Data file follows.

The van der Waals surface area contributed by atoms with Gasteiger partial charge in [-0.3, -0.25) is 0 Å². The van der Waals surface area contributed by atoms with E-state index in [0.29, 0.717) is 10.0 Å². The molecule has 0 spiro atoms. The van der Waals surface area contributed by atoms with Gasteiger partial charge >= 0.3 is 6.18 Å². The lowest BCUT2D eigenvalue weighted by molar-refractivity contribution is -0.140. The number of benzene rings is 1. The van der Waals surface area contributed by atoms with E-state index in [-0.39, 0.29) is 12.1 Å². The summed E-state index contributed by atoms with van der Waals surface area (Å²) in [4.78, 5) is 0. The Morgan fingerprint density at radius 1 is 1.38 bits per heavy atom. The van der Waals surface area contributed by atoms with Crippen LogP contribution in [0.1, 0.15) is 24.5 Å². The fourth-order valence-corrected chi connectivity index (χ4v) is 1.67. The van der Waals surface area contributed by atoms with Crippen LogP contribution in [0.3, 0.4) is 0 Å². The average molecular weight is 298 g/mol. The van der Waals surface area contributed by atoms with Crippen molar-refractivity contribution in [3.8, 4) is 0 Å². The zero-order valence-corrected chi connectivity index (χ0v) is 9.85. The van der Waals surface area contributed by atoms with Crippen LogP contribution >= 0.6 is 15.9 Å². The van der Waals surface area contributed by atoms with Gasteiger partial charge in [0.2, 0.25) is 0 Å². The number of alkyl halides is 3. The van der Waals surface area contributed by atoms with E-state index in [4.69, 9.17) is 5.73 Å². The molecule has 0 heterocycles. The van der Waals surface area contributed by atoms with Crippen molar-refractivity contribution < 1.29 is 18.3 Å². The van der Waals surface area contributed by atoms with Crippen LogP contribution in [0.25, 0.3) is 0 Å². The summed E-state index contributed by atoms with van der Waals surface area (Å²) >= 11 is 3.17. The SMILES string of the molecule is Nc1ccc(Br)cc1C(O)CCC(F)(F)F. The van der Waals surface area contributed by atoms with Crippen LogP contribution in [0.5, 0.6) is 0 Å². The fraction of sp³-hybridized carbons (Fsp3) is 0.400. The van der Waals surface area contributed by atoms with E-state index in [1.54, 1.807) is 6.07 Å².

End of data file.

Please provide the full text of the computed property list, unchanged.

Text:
The van der Waals surface area contributed by atoms with Gasteiger partial charge in [-0.3, -0.25) is 0 Å². The van der Waals surface area contributed by atoms with E-state index in [0.29, 0.717) is 10.0 Å². The molecule has 0 spiro atoms. The van der Waals surface area contributed by atoms with Gasteiger partial charge >= 0.3 is 6.18 Å². The lowest BCUT2D eigenvalue weighted by molar-refractivity contribution is -0.140. The number of benzene rings is 1. The van der Waals surface area contributed by atoms with E-state index in [-0.39, 0.29) is 12.1 Å². The summed E-state index contributed by atoms with van der Waals surface area (Å²) in [4.78, 5) is 0. The Morgan fingerprint density at radius 1 is 1.38 bits per heavy atom. The van der Waals surface area contributed by atoms with Crippen LogP contribution in [0.1, 0.15) is 24.5 Å². The fourth-order valence-corrected chi connectivity index (χ4v) is 1.67. The van der Waals surface area contributed by atoms with Crippen LogP contribution in [0.3, 0.4) is 0 Å². The average molecular weight is 298 g/mol. The van der Waals surface area contributed by atoms with Crippen molar-refractivity contribution in [3.8, 4) is 0 Å². The zero-order valence-corrected chi connectivity index (χ0v) is 9.85. The van der Waals surface area contributed by atoms with Crippen LogP contribution >= 0.6 is 15.9 Å². The van der Waals surface area contributed by atoms with Gasteiger partial charge in [0.2, 0.25) is 0 Å². The number of alkyl halides is 3. The van der Waals surface area contributed by atoms with E-state index in [4.69, 9.17) is 5.73 Å². The molecule has 0 heterocycles. The van der Waals surface area contributed by atoms with Crippen molar-refractivity contribution < 1.29 is 18.3 Å². The van der Waals surface area contributed by atoms with Crippen LogP contribution in [0.25, 0.3) is 0 Å². The summed E-state index contributed by atoms with van der Waals surface area (Å²) >= 11 is 3.17. The SMILES string of the molecule is Nc1ccc(Br)cc1C(O)CCC(F)(F)F. The van der Waals surface area contributed by atoms with Crippen LogP contribution in [0.5, 0.6) is 0 Å². The fraction of sp³-hybridized carbons (Fsp3) is 0.400. The van der Waals surface area contributed by atoms with E-state index in [1.54, 1.807) is 6.07 Å².